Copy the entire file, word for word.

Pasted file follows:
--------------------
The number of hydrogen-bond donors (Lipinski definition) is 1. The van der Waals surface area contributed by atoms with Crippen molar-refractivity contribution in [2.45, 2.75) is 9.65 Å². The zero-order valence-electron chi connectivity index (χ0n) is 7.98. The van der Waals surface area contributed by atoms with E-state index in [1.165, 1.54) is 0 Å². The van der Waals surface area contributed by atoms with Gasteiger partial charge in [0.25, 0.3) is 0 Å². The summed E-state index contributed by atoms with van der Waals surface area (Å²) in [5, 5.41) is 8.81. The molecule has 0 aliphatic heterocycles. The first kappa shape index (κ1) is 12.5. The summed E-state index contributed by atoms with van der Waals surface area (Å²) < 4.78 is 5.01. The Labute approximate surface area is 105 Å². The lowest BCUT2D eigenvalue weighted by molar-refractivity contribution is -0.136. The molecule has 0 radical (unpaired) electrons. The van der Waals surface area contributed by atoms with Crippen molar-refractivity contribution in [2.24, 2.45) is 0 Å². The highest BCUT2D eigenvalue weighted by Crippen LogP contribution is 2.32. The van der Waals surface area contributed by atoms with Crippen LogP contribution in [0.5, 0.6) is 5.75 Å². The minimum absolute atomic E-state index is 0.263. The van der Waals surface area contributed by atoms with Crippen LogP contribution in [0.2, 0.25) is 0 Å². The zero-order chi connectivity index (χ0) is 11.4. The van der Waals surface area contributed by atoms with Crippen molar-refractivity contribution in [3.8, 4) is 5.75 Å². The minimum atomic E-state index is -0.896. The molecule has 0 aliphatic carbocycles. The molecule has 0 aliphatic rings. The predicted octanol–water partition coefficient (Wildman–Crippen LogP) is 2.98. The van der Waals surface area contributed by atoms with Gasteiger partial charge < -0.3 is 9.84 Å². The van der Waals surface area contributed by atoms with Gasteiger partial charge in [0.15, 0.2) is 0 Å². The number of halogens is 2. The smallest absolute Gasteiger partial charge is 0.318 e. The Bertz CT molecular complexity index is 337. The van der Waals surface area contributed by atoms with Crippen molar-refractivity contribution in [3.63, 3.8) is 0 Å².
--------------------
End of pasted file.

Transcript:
The number of hydrogen-bond donors (Lipinski definition) is 1. The van der Waals surface area contributed by atoms with Crippen molar-refractivity contribution in [2.45, 2.75) is 9.65 Å². The zero-order valence-electron chi connectivity index (χ0n) is 7.98. The van der Waals surface area contributed by atoms with E-state index in [1.165, 1.54) is 0 Å². The van der Waals surface area contributed by atoms with Gasteiger partial charge in [0.25, 0.3) is 0 Å². The summed E-state index contributed by atoms with van der Waals surface area (Å²) in [5, 5.41) is 8.81. The molecule has 0 aliphatic heterocycles. The first kappa shape index (κ1) is 12.5. The summed E-state index contributed by atoms with van der Waals surface area (Å²) < 4.78 is 5.01. The Labute approximate surface area is 105 Å². The lowest BCUT2D eigenvalue weighted by molar-refractivity contribution is -0.136. The molecule has 0 radical (unpaired) electrons. The van der Waals surface area contributed by atoms with Crippen molar-refractivity contribution in [2.24, 2.45) is 0 Å². The highest BCUT2D eigenvalue weighted by Crippen LogP contribution is 2.32. The van der Waals surface area contributed by atoms with Crippen LogP contribution in [0.5, 0.6) is 5.75 Å². The minimum absolute atomic E-state index is 0.263. The van der Waals surface area contributed by atoms with Crippen LogP contribution in [0.2, 0.25) is 0 Å². The zero-order chi connectivity index (χ0) is 11.4. The van der Waals surface area contributed by atoms with Crippen molar-refractivity contribution in [3.8, 4) is 5.75 Å². The minimum atomic E-state index is -0.896. The molecule has 0 aliphatic carbocycles. The molecule has 0 aliphatic rings. The predicted octanol–water partition coefficient (Wildman–Crippen LogP) is 2.98. The van der Waals surface area contributed by atoms with Gasteiger partial charge < -0.3 is 9.84 Å². The van der Waals surface area contributed by atoms with Gasteiger partial charge in [0.15, 0.2) is 0 Å². The number of halogens is 2. The smallest absolute Gasteiger partial charge is 0.318 e. The Bertz CT molecular complexity index is 337. The van der Waals surface area contributed by atoms with Crippen molar-refractivity contribution in [3.63, 3.8) is 0 Å².